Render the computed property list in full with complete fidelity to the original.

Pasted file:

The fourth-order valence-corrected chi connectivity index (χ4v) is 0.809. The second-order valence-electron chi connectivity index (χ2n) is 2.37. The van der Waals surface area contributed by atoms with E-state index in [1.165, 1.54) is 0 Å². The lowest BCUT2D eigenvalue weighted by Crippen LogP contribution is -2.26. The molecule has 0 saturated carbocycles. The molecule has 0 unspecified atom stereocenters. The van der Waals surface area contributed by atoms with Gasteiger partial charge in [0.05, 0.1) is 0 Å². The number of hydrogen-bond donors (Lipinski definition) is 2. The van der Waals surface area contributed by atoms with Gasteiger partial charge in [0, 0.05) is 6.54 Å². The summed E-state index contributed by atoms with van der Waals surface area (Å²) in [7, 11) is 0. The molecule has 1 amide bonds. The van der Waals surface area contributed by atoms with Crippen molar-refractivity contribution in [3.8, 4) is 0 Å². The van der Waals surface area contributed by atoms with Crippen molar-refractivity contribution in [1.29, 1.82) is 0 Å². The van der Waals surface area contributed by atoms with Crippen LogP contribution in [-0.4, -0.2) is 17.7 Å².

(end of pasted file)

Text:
The fourth-order valence-corrected chi connectivity index (χ4v) is 0.809. The second-order valence-electron chi connectivity index (χ2n) is 2.37. The van der Waals surface area contributed by atoms with E-state index in [1.165, 1.54) is 0 Å². The lowest BCUT2D eigenvalue weighted by Crippen LogP contribution is -2.26. The molecule has 0 saturated carbocycles. The molecule has 0 unspecified atom stereocenters. The van der Waals surface area contributed by atoms with Gasteiger partial charge in [0.05, 0.1) is 0 Å². The number of hydrogen-bond donors (Lipinski definition) is 2. The van der Waals surface area contributed by atoms with Gasteiger partial charge in [0, 0.05) is 6.54 Å². The summed E-state index contributed by atoms with van der Waals surface area (Å²) in [7, 11) is 0. The molecule has 1 amide bonds. The van der Waals surface area contributed by atoms with Crippen molar-refractivity contribution in [3.8, 4) is 0 Å². The van der Waals surface area contributed by atoms with Crippen molar-refractivity contribution in [1.29, 1.82) is 0 Å². The van der Waals surface area contributed by atoms with Crippen LogP contribution in [-0.4, -0.2) is 17.7 Å².